Returning to the reasoning of the majority, it was noted that the court-appointed psychiatrist, Dr. Hashman, had given expert testimony but had elevated the mental state enumerated in the criminal code from that of “mind is then disturbed” to that of “major mental disturbance.” Dr. Hashman had also determined that MB’s “balance of the mind was not disturbed” (R v MB, para 23). However, the trial judge observed that the infanticide provision does not specify a test of ‘balance of the mind’ and that the Crown had set the bar too high for establishing a disturbance of the mind (R v MB, para 23).
The majority also outlined the history of the infanticide provision, in that it was first introduced into the Criminal Code in 1948 by way of amendment. Note was made of the historical context, wherein the punishment for murder was that of ‘death by hanging’ and juries were reluctant to convict women who had caused the death of their newborns for murder.
Although the introduction of infanticide also may have been a reflection of outdated gender stereotypes, it is a reality that women do experience real physical changes after giving birth.
Yet as Professor Isabel Grant argues, the impact of physical changes cannot be separated from the socio-economic context and persistence of power imbalances in gender relations (Grant, Isabel, Desperate Measures: Rationalizing the Crime of Infanticide (2010). Canadian Criminal Law Review, Vol. 14, pp. 253-272, 2010. Indeed the accused stated that she hid the pregnancies from her boyfriend out of a concern for not wanting to upset him.
This evidence does suggest that the facts of MB’s case ought to have been considered in their unique social context. The Women’s Legal Education and Action Fund (LEAF) was granted leave to intervene at the SCC. LEAF raised issues of substantive equality in its Factum—including the purpose of the infanticide law—in that it provides for a consideration of mitigating factors such as medical, social and economic, which could diminish culpability in the commission of the act.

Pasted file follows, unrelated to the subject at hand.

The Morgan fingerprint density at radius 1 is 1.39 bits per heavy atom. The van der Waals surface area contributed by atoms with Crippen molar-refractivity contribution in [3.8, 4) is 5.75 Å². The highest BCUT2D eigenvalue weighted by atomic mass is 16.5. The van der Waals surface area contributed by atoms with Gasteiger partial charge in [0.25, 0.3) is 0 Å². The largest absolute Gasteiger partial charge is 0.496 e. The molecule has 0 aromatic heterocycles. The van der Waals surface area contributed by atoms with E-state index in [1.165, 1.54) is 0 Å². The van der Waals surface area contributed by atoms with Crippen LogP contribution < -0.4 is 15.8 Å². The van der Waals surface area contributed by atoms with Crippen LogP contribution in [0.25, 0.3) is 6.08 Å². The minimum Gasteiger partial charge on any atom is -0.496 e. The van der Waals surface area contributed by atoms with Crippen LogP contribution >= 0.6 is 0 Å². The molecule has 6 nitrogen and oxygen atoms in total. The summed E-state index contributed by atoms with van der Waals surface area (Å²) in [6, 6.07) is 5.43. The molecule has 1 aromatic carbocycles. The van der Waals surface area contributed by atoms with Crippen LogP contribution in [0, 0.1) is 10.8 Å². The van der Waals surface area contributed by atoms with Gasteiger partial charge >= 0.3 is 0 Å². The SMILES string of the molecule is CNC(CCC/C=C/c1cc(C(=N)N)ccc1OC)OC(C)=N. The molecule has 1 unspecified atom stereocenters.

Indeed, many of these factors were present with the accused MB, as could be seen through the evidence given at trial from her coworkers, her statements to police, and the expert medical opinion presented.
These considerations certainly raise questions as to whether a conviction for murder would be appropriate in this case, given the diminished moral culpability of the accused. As was noted in the Factum of the respondent MB at paragraph 41:
The Respondent, consistent with most perpetrators of neonaticide, did not suffer from a mental disorder but experienced symptoms of depersonalization, anxiety and confusion reflecting a disturbance in the mind.
Thus given the circumstances described above concerning the mental health of the accused the infanticide provision does appear to be the appropriate charge as per the Criminal Code. However, courts have indeed wrestled with where to draw the line in determining when an accused has a “disturbed” mind. As was noted by the trial judge in R v B(L) (2008), 237 CCC (3d) 215, 61 CR (6th) 179 at paragraph 59 and subsequently cited by the majority in the instant case: